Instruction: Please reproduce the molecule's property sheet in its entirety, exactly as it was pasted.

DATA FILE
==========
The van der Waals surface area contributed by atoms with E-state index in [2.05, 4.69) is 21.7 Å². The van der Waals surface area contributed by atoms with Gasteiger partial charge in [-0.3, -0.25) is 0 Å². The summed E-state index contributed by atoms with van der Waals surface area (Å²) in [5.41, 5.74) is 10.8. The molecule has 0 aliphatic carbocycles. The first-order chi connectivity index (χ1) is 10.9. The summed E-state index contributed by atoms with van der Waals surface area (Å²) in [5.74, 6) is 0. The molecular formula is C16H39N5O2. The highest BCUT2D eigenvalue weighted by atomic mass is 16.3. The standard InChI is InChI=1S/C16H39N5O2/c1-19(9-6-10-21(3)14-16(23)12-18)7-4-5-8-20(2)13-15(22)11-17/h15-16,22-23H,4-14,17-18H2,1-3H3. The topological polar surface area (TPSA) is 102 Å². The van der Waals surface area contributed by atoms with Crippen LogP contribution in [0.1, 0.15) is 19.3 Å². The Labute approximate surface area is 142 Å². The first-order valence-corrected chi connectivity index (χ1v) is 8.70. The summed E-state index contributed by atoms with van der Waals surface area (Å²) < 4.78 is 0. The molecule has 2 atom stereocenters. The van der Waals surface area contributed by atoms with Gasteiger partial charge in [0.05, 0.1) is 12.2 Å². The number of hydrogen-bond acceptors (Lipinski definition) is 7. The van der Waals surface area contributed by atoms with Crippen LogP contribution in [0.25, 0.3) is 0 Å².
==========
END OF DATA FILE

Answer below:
The van der Waals surface area contributed by atoms with E-state index in [2.05, 4.69) is 21.7 Å². The van der Waals surface area contributed by atoms with Gasteiger partial charge in [-0.3, -0.25) is 0 Å². The summed E-state index contributed by atoms with van der Waals surface area (Å²) in [5.41, 5.74) is 10.8. The molecule has 0 aliphatic carbocycles. The first-order chi connectivity index (χ1) is 10.9. The summed E-state index contributed by atoms with van der Waals surface area (Å²) in [5.74, 6) is 0. The molecular formula is C16H39N5O2. The highest BCUT2D eigenvalue weighted by atomic mass is 16.3. The standard InChI is InChI=1S/C16H39N5O2/c1-19(9-6-10-21(3)14-16(23)12-18)7-4-5-8-20(2)13-15(22)11-17/h15-16,22-23H,4-14,17-18H2,1-3H3. The topological polar surface area (TPSA) is 102 Å². The van der Waals surface area contributed by atoms with Crippen LogP contribution in [0.1, 0.15) is 19.3 Å². The Labute approximate surface area is 142 Å². The first-order valence-corrected chi connectivity index (χ1v) is 8.70. The summed E-state index contributed by atoms with van der Waals surface area (Å²) < 4.78 is 0. The molecule has 2 atom stereocenters. The van der Waals surface area contributed by atoms with Gasteiger partial charge in [0.05, 0.1) is 12.2 Å². The number of hydrogen-bond acceptors (Lipinski definition) is 7. The van der Waals surface area contributed by atoms with Crippen LogP contribution in [0.25, 0.3) is 0 Å².